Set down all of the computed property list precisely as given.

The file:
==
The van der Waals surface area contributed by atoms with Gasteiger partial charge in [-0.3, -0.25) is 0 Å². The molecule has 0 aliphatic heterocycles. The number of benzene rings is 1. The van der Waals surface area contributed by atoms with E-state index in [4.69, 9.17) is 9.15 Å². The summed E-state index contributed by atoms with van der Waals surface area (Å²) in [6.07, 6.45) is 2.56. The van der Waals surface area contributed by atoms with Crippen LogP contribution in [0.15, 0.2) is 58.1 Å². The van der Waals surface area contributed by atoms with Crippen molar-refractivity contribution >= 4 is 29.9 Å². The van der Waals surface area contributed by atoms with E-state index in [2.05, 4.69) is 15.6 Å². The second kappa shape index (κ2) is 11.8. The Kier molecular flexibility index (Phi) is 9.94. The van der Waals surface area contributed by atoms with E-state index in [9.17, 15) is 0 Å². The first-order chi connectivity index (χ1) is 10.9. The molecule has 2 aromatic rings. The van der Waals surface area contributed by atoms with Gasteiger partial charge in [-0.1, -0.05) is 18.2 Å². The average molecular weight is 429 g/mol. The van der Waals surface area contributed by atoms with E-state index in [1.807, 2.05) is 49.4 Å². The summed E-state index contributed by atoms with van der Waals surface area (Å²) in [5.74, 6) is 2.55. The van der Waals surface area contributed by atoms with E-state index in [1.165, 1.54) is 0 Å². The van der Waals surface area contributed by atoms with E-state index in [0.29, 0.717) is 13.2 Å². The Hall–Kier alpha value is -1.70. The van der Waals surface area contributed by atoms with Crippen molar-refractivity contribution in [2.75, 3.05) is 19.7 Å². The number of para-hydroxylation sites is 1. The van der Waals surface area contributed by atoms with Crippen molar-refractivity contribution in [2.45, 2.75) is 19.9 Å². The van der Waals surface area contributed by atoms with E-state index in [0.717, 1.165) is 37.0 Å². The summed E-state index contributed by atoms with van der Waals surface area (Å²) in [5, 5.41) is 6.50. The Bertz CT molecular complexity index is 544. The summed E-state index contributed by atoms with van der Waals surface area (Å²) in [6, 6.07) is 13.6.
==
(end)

The van der Waals surface area contributed by atoms with Gasteiger partial charge in [-0.3, -0.25) is 0 Å². The molecule has 0 aliphatic heterocycles. The number of benzene rings is 1. The van der Waals surface area contributed by atoms with E-state index in [4.69, 9.17) is 9.15 Å². The summed E-state index contributed by atoms with van der Waals surface area (Å²) in [6.07, 6.45) is 2.56. The van der Waals surface area contributed by atoms with Crippen LogP contribution in [0.15, 0.2) is 58.1 Å². The van der Waals surface area contributed by atoms with Crippen molar-refractivity contribution >= 4 is 29.9 Å². The van der Waals surface area contributed by atoms with E-state index in [2.05, 4.69) is 15.6 Å². The second kappa shape index (κ2) is 11.8. The Kier molecular flexibility index (Phi) is 9.94. The van der Waals surface area contributed by atoms with E-state index in [9.17, 15) is 0 Å². The first-order chi connectivity index (χ1) is 10.9. The molecule has 2 aromatic rings. The van der Waals surface area contributed by atoms with Gasteiger partial charge in [-0.1, -0.05) is 18.2 Å². The average molecular weight is 429 g/mol. The van der Waals surface area contributed by atoms with E-state index in [1.807, 2.05) is 49.4 Å². The summed E-state index contributed by atoms with van der Waals surface area (Å²) in [5.74, 6) is 2.55. The van der Waals surface area contributed by atoms with E-state index in [1.165, 1.54) is 0 Å². The van der Waals surface area contributed by atoms with E-state index in [0.29, 0.717) is 13.2 Å². The Hall–Kier alpha value is -1.70. The van der Waals surface area contributed by atoms with Crippen molar-refractivity contribution in [2.75, 3.05) is 19.7 Å². The number of para-hydroxylation sites is 1. The van der Waals surface area contributed by atoms with Crippen molar-refractivity contribution in [2.45, 2.75) is 19.9 Å². The van der Waals surface area contributed by atoms with E-state index in [0.717, 1.165) is 37.0 Å². The summed E-state index contributed by atoms with van der Waals surface area (Å²) in [5, 5.41) is 6.50. The Bertz CT molecular complexity index is 544. The summed E-state index contributed by atoms with van der Waals surface area (Å²) in [6, 6.07) is 13.6.